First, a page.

“Them Thar Hills” Day 12: Bridgwater to Okehampton

Last night was spent at the Tom Mogg Inn at Burtle about 10 miles from Bridgwater. Firmly in the budget category, photos of the pub on the bar wall from previous years hark back to a better time. Nevertheless, the landlord was friendly and the room was fine for an overnight stop. We went back to Bridgwater for an evening meal, stock up on essential supplies at Morrisons, and refuel the van. We stopped to take some photos at the Edington Holy Well on the way back to the pub, more out of curiosity than anything else, and rode the roller coaster lanes to the inn. It’s caused by all the peat subsiding in case you were wondering.

Breakfast was served promptly at 7am the next morning and before we left, Jer had some maintenance to do on the bike. This involved replacing the brake blocks on the rear wheel before setting off today. They’d been fine all the way down to Somerset but with expected hilly terrain, Jer thought it would be a wise move to change them. A few rides round the pub car park and several adjustments later, we were off back to Bridgwater and the start point. We were running a little behind and it wasn’t helped by rush hour traffic and temporary traffic lights in the town. Still, Jer managed to get going around 8:40am – our target today was Okehampton in Devon, some 60 miles away.

The weather was glorious for the start – clear blue skies and warm sunshine. The forecast, though, was for showers too and as Jer left, a band of cloud loomed on the horizon and it wasn’t long before it had overtaken us.

The first part if our route would take us on the A38 through Taunton, around Wellington, and on to Tiverton. Skirting round the town on the B3391, we would follow the A396 towards Exeter before sliding onto the A3072 towards Crediton and down to Okehampton.

Our first stop was at 19 miles just short of Beambridge. Jer made it in 1 hour 45 minutes, a creditable average of 11 miles an hour. The road was moderately flat and presented no problems. After a cup of tomato soup and a cereal bar, Jer was off once more. We calculated that our next stop at 40 miles would be over rhe border into Devon, between Tiverton and Crediton.

I set off just after Jer for the next stop. The road to Tiverton seemed to me to be much the same as the stretch we had just left behind although from here it was a very different scene. Almost immediately out of town  the terrain and the landscape began to change. As beautiful as the Somerset countryside is, this part of Devon was serene, a leafy avenue out of Tiverton opened up to reveal wooded slopes on either side, in some ways reminiscent of the loch countryside in Scotland. The roads twist and turn and rise and fall to match. The road splits at the bottom of a valley at a wonderfully picturesque junction near The Trout Inn and Fisherman’s Cot, both public houses. From here, it rises sharply and keeps going, bending it’s way up to a summit with glorious panoramic views across farmland for miles. Despite being overcast, it was bright, and views could be had to the distant horizon. As pretty as this was, I knew Jer would have to push exceptionally hard up these hills and with over 20 more miles to go, I feared that if this terrain continued, it would draw a lot of energy out of him, energy that he was running out…fast.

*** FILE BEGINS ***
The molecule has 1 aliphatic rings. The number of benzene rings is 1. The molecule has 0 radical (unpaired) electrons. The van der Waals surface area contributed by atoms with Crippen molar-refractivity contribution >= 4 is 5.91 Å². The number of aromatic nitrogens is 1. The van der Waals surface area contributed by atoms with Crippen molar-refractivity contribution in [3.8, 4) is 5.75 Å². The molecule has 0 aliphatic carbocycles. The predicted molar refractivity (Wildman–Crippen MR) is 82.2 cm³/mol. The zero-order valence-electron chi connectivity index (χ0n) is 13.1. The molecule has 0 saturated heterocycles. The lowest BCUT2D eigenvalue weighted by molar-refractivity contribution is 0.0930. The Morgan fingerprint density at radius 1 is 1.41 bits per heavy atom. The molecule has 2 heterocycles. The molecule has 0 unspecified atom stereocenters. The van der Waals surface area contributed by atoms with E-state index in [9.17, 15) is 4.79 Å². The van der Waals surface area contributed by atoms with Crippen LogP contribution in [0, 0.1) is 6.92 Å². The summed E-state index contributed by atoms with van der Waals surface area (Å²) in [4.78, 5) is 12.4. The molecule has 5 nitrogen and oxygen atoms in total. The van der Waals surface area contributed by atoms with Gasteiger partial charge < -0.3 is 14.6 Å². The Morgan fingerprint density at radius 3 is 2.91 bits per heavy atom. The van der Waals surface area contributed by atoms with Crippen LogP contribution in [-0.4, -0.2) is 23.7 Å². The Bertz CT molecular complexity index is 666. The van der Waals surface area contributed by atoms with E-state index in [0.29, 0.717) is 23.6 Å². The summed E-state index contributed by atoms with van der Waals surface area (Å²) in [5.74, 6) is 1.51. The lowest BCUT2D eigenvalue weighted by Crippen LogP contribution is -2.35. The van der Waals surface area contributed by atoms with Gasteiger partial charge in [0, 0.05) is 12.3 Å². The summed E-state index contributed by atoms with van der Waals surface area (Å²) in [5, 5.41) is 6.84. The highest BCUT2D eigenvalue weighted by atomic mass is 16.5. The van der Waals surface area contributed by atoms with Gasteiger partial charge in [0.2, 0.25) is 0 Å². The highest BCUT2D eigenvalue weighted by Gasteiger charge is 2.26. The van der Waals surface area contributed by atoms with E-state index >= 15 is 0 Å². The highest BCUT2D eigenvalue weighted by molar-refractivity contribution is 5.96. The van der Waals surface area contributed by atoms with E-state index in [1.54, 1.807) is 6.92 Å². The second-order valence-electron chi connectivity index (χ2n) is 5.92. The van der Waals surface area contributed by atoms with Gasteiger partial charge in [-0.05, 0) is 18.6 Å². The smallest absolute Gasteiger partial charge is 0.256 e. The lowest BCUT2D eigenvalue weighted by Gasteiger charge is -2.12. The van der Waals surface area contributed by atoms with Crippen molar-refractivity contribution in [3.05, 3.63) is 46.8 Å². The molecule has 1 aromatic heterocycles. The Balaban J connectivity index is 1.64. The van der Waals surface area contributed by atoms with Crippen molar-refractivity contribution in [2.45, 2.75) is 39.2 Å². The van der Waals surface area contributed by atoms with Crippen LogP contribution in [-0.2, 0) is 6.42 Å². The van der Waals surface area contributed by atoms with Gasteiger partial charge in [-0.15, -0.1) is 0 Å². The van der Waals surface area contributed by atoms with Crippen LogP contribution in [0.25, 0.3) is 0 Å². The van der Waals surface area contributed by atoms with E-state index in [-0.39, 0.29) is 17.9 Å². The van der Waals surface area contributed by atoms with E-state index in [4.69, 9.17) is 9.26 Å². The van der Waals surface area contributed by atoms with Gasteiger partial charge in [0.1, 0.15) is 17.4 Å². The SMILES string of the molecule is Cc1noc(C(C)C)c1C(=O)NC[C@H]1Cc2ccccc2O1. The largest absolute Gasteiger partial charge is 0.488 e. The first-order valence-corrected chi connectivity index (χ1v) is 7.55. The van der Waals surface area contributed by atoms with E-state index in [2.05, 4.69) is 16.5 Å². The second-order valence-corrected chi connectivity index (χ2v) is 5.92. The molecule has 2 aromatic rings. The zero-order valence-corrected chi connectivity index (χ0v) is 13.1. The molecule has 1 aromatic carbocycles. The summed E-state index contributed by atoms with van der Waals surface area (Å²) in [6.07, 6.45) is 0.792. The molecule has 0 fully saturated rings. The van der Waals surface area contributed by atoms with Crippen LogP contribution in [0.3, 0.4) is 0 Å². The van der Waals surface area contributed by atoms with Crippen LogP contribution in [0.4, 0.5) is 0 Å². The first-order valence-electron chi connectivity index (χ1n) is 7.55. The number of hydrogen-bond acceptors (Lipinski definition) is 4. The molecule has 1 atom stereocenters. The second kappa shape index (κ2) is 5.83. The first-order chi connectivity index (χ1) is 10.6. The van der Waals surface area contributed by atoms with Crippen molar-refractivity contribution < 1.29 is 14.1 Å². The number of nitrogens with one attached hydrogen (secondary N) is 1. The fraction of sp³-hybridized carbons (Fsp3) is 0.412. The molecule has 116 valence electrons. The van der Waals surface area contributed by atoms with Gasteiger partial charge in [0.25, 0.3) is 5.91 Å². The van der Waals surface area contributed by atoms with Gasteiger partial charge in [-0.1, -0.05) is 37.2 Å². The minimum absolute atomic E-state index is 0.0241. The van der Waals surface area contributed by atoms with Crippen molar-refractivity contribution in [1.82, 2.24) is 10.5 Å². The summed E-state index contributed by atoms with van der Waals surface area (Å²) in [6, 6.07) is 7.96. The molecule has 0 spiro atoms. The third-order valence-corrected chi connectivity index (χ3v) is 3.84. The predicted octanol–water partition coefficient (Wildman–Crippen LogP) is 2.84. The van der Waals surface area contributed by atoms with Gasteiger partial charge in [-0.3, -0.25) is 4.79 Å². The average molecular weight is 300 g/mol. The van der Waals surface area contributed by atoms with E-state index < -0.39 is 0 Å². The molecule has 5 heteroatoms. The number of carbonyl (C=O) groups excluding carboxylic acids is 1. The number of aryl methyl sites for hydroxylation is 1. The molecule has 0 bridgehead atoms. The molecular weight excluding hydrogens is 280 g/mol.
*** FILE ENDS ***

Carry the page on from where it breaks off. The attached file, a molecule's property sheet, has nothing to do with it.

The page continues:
Jer averaged a little less than 11 miles an hour in reaching me at the lunch stop and sure enough, climbing the hills had taken it’s toll. We always knew that Devon and Cornwall would be difficult and it was living up to all the stories we’d heard. Jer cycle legs had not let him down yet though and he was fairly stoical about the rigours ahead. We kept talking about the how little there was left of the challenge to do and that seemed to lift his spirits. After today he would have less than 100 miles to go to the finish. Split over 2 days, it would mean that today would be the last 60+ mile day.

There was still a little matter of getting through today first, and not knowing if there were lots more hills to come, Jer wanted me to stop every 5 miles for the rest of this leg in case he needed more frequent breaks.

Jer did decide to stop at the next 5 mile point which was just beyond Copplestone, but only briefly for a banana. The road from there to the next stop at Stone Cross was gentler but still rolling. He stopped just to refill his water bottle and with only 8 more miles to go, we would make a final stop after another 4. The weather was still holding – no rain but a fairly strong wind had picked up and it was against him. Jer only paused at the final 4 mile point to take a quick drink and never got off his bike. He made it to Okehampton just before 4:30pm having completed 61.5 miles in a little less than 6 hours of tough cycling.

If there was any thought that the final push to Lands End was going be a gentle ride it was cruelly dispelled today…

2 Responses to ““Them Thar Hills” Day 12: Bridgwater to Okehampton”

  1. Wellden family says:

    Imagine the pom poms shaking cheerleader style :

    “Yay Jer, Yay Jer, Yay yay yay,
    you’ve been cycling everyday,
    only 100 miles left to go,
    fingers crossed that it wont snow.
    Battling hills though wind and rain,
    you’ll soon be home to ease the pain.
    Yayyyyyyyyyyyyyyyyyyy Jer!
    Courtesy of Pip (with some help from mum)

  2. Geoff and Jackie and crew says:

    Hi Jer – we’ve been following you across cyberspace and so impressed! Way to go! I reckon down the middle is best! You are a real ambassador for Never Give Up and never giving up. Hope you have some bananas left for tomorow. The five of us will be rooting for you. G,J,D,R&E xx

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